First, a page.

NASA plans to send humans to Mars sometime during the 2030s. However, before set foot on the surface of the red planet, we would probably have to orbit it — much like we did before landing on the moon.

“The concept is simple — transport astronauts from Earth to a Mars-orbiting science laboratory where they can perform real-time scientific exploration, analyze Martian rock and soil samples, and confirm the ideal place to land humans on the surface,” aerospace giant Lockheed Martin said in a statement released Wednesday, announcing its ambitious plan to place a “Mars Base Camp” in orbit around the red planet as early as 2028.

“The major components of the architecture will be launched separately. Some are pre-positioned in Mars orbit ahead of time. Others are assembled in cis-lunar space for the journey to Mars. Six astronauts will launch on Orion, which serves as the heart of the Mars Base Camp interplanetary ship,” the company added in the statement.

MBC Configuration Graphic7_check5hires Lockheed Martin's Mars Base Camp would be built using two Orion crew capsules — which NASA and Lockheed are currently building — linked to a larger habitat and Mars laboratory module. Photo: Lockheed Martin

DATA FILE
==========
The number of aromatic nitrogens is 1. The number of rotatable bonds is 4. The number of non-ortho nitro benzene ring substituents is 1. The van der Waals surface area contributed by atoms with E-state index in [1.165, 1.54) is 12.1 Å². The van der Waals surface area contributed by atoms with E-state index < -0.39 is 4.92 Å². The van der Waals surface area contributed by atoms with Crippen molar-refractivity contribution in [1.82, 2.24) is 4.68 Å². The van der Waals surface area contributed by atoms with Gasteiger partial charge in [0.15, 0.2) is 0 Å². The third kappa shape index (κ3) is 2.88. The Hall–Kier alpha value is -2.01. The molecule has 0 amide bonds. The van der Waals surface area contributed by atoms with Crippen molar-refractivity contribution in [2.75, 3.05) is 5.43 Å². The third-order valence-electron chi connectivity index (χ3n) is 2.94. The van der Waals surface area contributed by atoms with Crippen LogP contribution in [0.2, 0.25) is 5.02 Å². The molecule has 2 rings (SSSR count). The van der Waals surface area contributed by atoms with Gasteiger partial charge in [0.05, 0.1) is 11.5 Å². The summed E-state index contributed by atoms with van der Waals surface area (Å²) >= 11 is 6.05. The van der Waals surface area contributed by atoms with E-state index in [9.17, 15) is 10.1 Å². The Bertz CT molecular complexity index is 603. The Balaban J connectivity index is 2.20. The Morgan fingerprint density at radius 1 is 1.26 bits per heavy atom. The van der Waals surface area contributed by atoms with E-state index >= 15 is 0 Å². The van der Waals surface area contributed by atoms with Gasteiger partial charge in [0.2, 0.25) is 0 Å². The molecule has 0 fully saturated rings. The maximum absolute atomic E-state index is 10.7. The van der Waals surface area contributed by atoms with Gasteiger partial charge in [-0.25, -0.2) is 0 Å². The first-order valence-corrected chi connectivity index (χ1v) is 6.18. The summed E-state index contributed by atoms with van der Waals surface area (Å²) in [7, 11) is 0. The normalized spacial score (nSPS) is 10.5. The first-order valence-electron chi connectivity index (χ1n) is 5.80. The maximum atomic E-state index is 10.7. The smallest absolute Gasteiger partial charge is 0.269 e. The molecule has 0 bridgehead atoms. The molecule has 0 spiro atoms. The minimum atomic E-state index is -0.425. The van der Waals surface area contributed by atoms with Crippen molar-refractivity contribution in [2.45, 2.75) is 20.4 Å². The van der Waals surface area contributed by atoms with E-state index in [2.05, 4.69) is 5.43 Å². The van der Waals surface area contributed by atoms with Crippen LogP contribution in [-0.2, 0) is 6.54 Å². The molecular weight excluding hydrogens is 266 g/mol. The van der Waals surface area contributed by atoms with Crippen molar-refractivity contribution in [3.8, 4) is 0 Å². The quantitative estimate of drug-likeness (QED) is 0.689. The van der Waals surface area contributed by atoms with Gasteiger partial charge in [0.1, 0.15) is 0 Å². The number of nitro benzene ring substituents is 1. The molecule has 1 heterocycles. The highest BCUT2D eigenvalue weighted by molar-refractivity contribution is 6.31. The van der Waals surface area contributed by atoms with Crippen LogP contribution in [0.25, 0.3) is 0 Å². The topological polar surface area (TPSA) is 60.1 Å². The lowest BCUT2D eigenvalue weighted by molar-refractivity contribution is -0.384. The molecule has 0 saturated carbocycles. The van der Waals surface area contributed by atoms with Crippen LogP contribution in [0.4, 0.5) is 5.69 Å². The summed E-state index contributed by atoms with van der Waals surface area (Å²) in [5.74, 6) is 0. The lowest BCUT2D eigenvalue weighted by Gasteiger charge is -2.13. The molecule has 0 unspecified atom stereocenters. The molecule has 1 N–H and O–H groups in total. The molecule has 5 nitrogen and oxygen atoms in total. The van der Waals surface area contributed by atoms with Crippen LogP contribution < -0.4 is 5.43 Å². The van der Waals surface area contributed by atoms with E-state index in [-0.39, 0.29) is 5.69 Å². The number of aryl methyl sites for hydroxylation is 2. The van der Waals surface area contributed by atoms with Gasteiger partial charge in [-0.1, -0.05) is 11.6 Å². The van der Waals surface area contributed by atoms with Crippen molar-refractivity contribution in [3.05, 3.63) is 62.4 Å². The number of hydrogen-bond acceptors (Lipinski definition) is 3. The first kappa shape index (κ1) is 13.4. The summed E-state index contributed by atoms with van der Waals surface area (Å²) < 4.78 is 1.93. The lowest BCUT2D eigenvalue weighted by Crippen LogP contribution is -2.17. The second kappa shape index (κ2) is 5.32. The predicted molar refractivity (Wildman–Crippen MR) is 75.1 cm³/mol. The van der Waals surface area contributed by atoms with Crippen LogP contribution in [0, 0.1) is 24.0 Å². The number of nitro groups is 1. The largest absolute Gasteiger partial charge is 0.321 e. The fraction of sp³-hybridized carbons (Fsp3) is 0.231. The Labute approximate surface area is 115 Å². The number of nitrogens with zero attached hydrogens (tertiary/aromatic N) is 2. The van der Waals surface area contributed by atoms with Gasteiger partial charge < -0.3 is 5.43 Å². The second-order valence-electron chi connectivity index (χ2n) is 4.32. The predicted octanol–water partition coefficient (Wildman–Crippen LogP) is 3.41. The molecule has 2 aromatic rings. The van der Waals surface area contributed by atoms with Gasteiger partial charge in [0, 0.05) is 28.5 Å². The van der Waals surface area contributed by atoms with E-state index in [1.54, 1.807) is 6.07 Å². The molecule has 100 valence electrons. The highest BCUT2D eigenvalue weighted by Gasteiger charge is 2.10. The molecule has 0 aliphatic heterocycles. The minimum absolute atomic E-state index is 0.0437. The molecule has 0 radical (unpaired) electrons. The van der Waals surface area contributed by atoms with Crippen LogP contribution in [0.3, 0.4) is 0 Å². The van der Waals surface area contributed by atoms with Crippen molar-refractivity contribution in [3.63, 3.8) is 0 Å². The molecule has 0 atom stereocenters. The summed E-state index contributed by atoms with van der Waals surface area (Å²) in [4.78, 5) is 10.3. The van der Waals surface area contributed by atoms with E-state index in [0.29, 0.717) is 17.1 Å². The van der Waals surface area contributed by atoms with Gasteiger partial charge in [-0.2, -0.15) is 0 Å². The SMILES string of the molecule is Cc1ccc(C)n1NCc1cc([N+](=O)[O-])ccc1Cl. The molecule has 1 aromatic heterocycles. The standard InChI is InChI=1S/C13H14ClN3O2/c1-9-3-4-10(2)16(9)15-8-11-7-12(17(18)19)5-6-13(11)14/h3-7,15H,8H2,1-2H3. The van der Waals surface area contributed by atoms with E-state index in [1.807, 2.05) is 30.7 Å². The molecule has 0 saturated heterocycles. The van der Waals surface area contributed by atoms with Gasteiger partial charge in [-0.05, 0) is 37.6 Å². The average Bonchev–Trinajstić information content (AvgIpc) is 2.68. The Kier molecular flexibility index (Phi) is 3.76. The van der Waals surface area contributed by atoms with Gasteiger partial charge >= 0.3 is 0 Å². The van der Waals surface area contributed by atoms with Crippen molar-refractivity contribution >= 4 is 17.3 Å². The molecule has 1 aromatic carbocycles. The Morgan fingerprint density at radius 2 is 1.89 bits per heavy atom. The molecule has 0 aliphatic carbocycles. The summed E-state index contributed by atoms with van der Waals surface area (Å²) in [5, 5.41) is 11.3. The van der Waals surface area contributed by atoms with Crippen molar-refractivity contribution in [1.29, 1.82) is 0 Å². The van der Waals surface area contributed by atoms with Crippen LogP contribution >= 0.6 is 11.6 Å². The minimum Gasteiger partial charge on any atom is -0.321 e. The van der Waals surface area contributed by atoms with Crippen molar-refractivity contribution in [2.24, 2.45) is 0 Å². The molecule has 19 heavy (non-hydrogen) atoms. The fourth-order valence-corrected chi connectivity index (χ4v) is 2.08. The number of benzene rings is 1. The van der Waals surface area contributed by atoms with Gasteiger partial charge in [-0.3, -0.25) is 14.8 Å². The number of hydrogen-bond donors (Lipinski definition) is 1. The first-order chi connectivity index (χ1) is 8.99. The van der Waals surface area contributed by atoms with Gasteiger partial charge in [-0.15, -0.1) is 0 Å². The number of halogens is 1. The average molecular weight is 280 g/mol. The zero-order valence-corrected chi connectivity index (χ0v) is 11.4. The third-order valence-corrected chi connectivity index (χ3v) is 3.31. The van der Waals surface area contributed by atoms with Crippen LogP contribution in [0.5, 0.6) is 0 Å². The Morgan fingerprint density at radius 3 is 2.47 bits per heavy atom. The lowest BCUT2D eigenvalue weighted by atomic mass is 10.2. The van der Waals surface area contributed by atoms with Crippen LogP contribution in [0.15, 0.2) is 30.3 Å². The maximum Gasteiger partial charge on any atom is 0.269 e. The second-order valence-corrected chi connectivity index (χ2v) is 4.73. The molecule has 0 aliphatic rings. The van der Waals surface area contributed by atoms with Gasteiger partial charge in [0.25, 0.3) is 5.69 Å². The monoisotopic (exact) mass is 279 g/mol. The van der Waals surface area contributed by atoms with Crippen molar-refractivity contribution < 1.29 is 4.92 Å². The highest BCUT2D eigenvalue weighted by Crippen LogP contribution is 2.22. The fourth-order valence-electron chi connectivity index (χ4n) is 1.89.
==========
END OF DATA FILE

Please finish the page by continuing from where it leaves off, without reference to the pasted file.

Cis-lunar space is the space between Earth and its moon. The company plans to assemble most of the structure during a series of missions in the region in the 2020s.

Although the technical details and the cost estimates of the project are yet to be announced, a concept design released during the Humans to Mars conference in Washington, D.C., Wednesday depicted a structure, built using two Orion crew capsules — which NASA and Lockheed are currently building — linked to a larger habitat and Mars laboratory module.

NASA plans to carry out the first uncrewed Orion test flight in 2018, followed by a crewed test-flight in 2021. Both of these would be powered by the powerful Space Launch System rocket.

The space agency is also working toward the creation of a reliable habitation system that can keep astronauts healthy and productive in the deep-space environment during missions that last up to 1,100 days.

“All of these pieces exist today, they're not brand new” Tony Antonelli, Lockheed Martin's chief technologist for civil space exploration, told Popular Science. “We're taking advantage of what we've already got. ... NASA has that in their plans, and we're coloring in the details.”